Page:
Lockdown V.2 has been, ahem, interesting.
As in a bit of a struggle to find interesting things to do to stave off the interminable boredom.
It’s not even as if I went into this latest iteration of staying at home, staying safe and protecting the NHS with any grand, optimistic plans to use the time wisely.
Last March it was all about, “well, let’s run and find new hobbies”. Since Boxing Day it’s been, “whatever… pass me a Gold Bar”.
It hasn’t helped that dark winter days have been a disincentive to getting on track with getting my running back on track.
That’s been such a non-starter I’ve now coughed up a tenner to join a solo running challenge to clock up 50k during February. Yeah. I’m paying faceless strangers to make me exercise.
Eventually, though, you have to do something about the ennui… especially when you realise you’ve not actually been out the house for about three days. Even worse, I’m getting comfortable with that.
Which, of course, cannot be allowed to continue.
So it was, then, that I decided to work a bit of added value into some of my walking and see if I could reactivate my flirtation with photography.
My last real dabble with the art form was some time ago. To be precise it was when I got an SLR camera for my 21st birthday. This was in the day when you needed to put film in the thing and take hunners of photos because you didn’t know which ones would turn out.
A couple of years ago I had the notion of revisiting the art of the snapper and bought a shiny Nikon SLR, with so many bells and whistles I’m still not sure what half the buttons do.
Still, nothing ventured, for the past couple of weeks I’ve been heading up to do things like shoot the Stonehaven War Memorial at sunset into dusk.
On Sunday past I used the grey skies to take moody photos of Cowie Chapel, although I prefer its other name, Our Lady Of The Storms. I like the poetry of it.
On both outings I have been spurred on by images I have seen online in and around Stonehaven that are, simply, breathtaking. Crashing waves against red skies, stars gleaming through the arches of the War Memorial, mist-shrouded parks.
Suitably inspired, I ventured out and spent ages eyeing up views, waiting for the perfect moment when the moon was framed by ancient stone, or when spooky headstones gave glimpes into our past.
And then I would get home and flick through the hunners of photos I had taken (old habits die hard) only to confirm they were dull and pedestrian.
In fact, the only thing I got out of it was fresh air and a cheeky wee picnic. There’s something about eating a quiche in an unroofed church, is there not?
I have thought “what’s the point?” But then, you need to practise anything to get better. So I will keep walking, keep snapping and one day I might even come up with something bonny.
Until then, at least it’s getting me out of the house… and away from the Gold Bars.
Health staff are stars of the moment at P&J Live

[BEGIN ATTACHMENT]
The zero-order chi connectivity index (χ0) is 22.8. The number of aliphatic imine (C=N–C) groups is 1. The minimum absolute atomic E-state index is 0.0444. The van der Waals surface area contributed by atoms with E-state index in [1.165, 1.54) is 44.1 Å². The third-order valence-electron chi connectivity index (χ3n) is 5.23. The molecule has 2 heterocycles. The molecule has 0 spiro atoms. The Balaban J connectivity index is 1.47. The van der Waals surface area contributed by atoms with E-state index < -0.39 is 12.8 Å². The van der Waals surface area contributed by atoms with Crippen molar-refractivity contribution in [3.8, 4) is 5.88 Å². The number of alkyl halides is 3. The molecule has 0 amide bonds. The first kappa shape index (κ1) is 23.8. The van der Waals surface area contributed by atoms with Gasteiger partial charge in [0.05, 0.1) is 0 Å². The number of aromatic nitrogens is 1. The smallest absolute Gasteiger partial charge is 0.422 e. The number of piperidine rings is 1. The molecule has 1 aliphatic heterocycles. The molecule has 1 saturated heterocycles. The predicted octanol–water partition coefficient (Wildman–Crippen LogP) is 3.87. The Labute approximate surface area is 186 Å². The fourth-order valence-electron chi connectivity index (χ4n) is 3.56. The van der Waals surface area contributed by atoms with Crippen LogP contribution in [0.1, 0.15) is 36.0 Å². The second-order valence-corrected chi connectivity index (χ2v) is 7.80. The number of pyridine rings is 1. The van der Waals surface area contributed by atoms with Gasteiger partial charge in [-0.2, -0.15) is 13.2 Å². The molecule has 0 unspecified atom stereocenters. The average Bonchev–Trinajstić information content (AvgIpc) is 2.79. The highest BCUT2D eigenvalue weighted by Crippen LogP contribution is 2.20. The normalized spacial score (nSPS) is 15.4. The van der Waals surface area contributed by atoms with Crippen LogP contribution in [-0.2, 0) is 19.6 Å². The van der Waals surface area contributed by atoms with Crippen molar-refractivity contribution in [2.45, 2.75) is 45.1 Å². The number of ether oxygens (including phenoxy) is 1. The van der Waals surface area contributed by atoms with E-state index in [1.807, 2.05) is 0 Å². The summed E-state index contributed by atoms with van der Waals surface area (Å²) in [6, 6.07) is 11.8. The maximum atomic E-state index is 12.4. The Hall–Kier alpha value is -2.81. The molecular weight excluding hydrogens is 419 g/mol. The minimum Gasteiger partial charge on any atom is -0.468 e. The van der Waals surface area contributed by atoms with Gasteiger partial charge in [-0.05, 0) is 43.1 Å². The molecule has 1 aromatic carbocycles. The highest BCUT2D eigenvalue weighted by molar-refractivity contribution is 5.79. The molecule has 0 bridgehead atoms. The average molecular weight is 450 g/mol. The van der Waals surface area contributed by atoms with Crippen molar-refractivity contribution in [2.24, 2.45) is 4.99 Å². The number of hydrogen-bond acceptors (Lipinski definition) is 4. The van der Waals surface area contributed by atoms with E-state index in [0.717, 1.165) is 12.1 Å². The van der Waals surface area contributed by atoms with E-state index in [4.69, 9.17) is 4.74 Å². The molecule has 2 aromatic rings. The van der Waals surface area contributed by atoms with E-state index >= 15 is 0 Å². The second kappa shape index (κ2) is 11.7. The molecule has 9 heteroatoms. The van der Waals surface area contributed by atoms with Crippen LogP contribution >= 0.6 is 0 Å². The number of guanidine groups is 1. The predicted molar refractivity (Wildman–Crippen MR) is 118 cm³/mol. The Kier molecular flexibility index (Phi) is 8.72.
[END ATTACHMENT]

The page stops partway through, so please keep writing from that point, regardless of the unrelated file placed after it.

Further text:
The last time I was in P&J Live it was to watch the Strictly Come Dancing tour just over a year ago.
My, how things have changed thanks to coronavirus.
Now, instead of folk enjoying a jive, there are people queueing up for a jab.
But it’s still worthy of a standing ovation. After all, what better example can there be of the concerted effort by NHS Grampian to protect us than this massive operation to get as many vulnerable people vaccinated as quickly as possible?
Hopefully, they will work their way through the over 75s in short order then get to the other people seen as a priority. I fall into one of those categories by dint of being over 55. And when I get the invite, whether it is to P&J Live or to Stonehaven Town Hall, I will roll my sleeve up and get stuck in (or get stuck, rather) like a shot.
So should everyone else, because we are all in this together.
The more people who are vaccinated, the further we can roll back coronavirus and the sooner we can get our lives back.
Which means the sooner P&J Live can get back to its day job – offering glittering nights of sheer entertainment with the biggest names in showbiz.
But for now, the real stars are at work in the arena – the frontline NHS staff who are going all out to help us. Let’s give them the applause and cheers they deserve.
Farewell to commuting through ice
For the most part, I’d rather not be working from home.
I miss the buzz of people around me, I miss being in the heart of Aberdeen, I miss nipping to the shops at lunchtime.
I even miss the commute, that dividing line between going to work then coming home at the end of the day. All that said, there are some advantages, not least the one that arrived yesterday morning.
There was something satisfying about looking out at the snow and ice and realising I wasn’t going to have to scrape, drive or trudge anywhere except to our spare room now study. Every snowy cloud, eh?